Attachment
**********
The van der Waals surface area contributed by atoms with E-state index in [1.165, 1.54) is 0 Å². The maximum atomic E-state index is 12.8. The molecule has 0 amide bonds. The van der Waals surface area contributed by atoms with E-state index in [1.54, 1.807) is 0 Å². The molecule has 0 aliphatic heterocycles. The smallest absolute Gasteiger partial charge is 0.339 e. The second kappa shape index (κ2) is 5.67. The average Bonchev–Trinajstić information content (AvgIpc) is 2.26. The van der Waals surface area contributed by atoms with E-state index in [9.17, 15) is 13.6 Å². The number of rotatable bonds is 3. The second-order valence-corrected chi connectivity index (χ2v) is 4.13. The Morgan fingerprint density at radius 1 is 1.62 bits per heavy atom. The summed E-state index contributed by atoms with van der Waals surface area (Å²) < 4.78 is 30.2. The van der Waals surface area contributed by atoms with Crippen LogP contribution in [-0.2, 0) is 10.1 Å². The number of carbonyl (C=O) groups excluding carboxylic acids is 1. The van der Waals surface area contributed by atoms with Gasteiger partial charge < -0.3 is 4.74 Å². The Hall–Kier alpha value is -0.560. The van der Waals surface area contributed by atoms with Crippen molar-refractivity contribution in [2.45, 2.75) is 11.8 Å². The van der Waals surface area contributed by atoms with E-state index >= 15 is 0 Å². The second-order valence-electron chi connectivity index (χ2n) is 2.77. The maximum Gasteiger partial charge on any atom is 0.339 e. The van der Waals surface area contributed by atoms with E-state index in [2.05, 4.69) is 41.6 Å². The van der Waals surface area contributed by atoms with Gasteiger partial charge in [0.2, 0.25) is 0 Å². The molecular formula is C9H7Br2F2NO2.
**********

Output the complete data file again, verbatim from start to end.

The van der Waals surface area contributed by atoms with E-state index in [1.165, 1.54) is 0 Å². The maximum atomic E-state index is 12.8. The molecule has 0 amide bonds. The van der Waals surface area contributed by atoms with E-state index in [1.54, 1.807) is 0 Å². The molecule has 0 aliphatic heterocycles. The smallest absolute Gasteiger partial charge is 0.339 e. The second kappa shape index (κ2) is 5.67. The average Bonchev–Trinajstić information content (AvgIpc) is 2.26. The van der Waals surface area contributed by atoms with E-state index in [9.17, 15) is 13.6 Å². The number of rotatable bonds is 3. The second-order valence-corrected chi connectivity index (χ2v) is 4.13. The Morgan fingerprint density at radius 1 is 1.62 bits per heavy atom. The summed E-state index contributed by atoms with van der Waals surface area (Å²) < 4.78 is 30.2. The van der Waals surface area contributed by atoms with Crippen LogP contribution in [-0.2, 0) is 10.1 Å². The number of carbonyl (C=O) groups excluding carboxylic acids is 1. The van der Waals surface area contributed by atoms with Gasteiger partial charge < -0.3 is 4.74 Å². The Hall–Kier alpha value is -0.560. The van der Waals surface area contributed by atoms with Crippen molar-refractivity contribution in [2.45, 2.75) is 11.8 Å². The van der Waals surface area contributed by atoms with E-state index >= 15 is 0 Å². The second-order valence-electron chi connectivity index (χ2n) is 2.77. The maximum Gasteiger partial charge on any atom is 0.339 e. The van der Waals surface area contributed by atoms with E-state index in [2.05, 4.69) is 41.6 Å². The van der Waals surface area contributed by atoms with Gasteiger partial charge in [0.2, 0.25) is 0 Å². The molecular formula is C9H7Br2F2NO2.